6

First, you need more wing area at low speeds in order to have a reasonable landing speed. Second, you want downward turned wingtips at supersonic speeds to create compression lift. At supersonic speeds the center of lift moves aft making the airplane pitch down. You have to trim this change away and that creates drag. In the case of Concord you pump some ...


6

It's not that big a deal. It's fairly easy to make a latching mechanism that is incapable of operating under load, a great example is extension ladders or an over-center dog mechanism on a ship door. Even mechanisms which aren't actually intended for that, are very hard to release under load simply because they bind. Try to release one of these under ...


5

As Ron notes in the comments to another answer this is a perfect situation for a Ferry Permit/Special Flight Permit. The FAA via your local FSDO can authorize aircraft to fly for the purpose of being fixed elsewhere via a ferry permit. This question covers whats needed for that. However in some cases it may be cheaper to fly (or drive) in a maintenance team ...


4

So it can fit into standard size airport gates and taxiways. One reason the A380 didn't see wider adoption was it exceeded the maximum wingspan that most airports are set up for, requiring airports to build special gates and widen taxiways to accommodate it... which is expensive so very few did that. Even the airports that did make the A380 mods found ...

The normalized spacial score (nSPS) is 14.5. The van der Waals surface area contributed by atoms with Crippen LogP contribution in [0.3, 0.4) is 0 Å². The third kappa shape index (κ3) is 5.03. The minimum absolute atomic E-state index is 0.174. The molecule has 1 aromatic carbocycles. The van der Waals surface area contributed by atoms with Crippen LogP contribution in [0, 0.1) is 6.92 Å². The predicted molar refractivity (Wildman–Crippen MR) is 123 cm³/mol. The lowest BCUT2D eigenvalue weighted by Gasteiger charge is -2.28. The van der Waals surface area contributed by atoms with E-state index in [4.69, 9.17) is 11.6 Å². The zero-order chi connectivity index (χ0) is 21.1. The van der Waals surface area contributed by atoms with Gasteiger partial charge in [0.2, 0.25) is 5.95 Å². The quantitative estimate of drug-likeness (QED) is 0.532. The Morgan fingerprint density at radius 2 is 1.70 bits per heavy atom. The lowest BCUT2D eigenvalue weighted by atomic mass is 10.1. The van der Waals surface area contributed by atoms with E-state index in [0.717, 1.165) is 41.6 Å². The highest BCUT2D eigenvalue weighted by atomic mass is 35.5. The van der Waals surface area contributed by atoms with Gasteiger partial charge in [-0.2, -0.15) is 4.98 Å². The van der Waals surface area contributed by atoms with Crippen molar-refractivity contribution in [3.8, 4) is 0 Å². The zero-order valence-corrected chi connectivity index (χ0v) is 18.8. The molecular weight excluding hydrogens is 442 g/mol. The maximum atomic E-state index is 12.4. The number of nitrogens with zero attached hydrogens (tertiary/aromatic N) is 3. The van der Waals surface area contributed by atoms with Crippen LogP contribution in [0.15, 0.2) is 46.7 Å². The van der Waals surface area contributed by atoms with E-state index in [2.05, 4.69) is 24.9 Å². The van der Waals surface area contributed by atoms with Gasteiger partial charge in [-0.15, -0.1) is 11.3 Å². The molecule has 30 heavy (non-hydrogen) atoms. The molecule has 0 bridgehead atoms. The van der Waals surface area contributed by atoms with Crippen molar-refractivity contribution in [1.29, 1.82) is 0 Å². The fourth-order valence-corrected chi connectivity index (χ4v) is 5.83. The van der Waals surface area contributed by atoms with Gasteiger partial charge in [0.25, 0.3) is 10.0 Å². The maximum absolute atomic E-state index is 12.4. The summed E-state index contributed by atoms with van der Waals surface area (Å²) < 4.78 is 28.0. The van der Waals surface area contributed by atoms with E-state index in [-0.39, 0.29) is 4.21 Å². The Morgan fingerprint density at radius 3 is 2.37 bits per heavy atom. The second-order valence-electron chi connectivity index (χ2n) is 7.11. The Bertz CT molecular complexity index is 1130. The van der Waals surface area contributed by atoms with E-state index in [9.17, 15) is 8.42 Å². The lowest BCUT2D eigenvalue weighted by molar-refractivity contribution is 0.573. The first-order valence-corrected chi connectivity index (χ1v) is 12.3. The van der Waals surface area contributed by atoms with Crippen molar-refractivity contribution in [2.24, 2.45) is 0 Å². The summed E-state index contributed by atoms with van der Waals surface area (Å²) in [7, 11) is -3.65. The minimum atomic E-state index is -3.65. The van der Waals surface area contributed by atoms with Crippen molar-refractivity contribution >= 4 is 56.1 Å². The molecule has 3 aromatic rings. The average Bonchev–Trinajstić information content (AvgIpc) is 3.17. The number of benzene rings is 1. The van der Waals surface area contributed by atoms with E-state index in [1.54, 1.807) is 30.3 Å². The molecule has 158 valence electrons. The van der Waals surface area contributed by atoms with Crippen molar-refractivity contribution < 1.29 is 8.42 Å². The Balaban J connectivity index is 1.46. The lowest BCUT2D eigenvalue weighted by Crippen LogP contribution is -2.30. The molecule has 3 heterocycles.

2

Fairey Swordfish, operated off Royal Navy carriers in WW2. Supermarine Walrus, a single engine pusher flying boat carried on cruisers. Similar vintage.


2

It looks like these wings have ends that fold up to become winglets, for drag reduction at high speed, and down to increase wing area, and thus lift, at low speed for takeoff and landing.


2

It would allow an aircraft to have a wingspan of >80 meters yet still be able to be serviced at a standard airport gate. There are a variety of benefits to longer wingspan, but the major drawback is that commercial passenger airports are designed around that 80 meter box.


1

Not with one tip up and one tip down, but it could be possible to ferry with BOTH tips folded, or removed, if Boeing has tested it. A scenario might go like this: Airline can't get one wing tip to unfold, or the tip gets physically damaged somehow, at a location where required equipment is unavailable. Airline contacts Boeing customer support (why not; ...


1

I don’t believe Boeing authorizes flight of the 777x with a wing fold failure. To be blunt, if you can afford a \$425 million airplane, you can afford a \$30,000-\$40,000 maintenance call where an AOG team is dispatched to the airport to repair the airplane and return it to service. Even if Boeing approved flying the airplane with a wing fold failure, I ...


1

The B777x share most of the characteristic of B777. However, while B777 is Code E(ICAO)/Group V(FAA), due to b777x wingspan, it falls into Code F(ICAO)/Group VI(FAA) catalog. Currently only A380 and b748 is in Code F/Group VI catalog, which the fleet size is limited (317+123), only a few airliners has such planes and not many airport can parking place and ...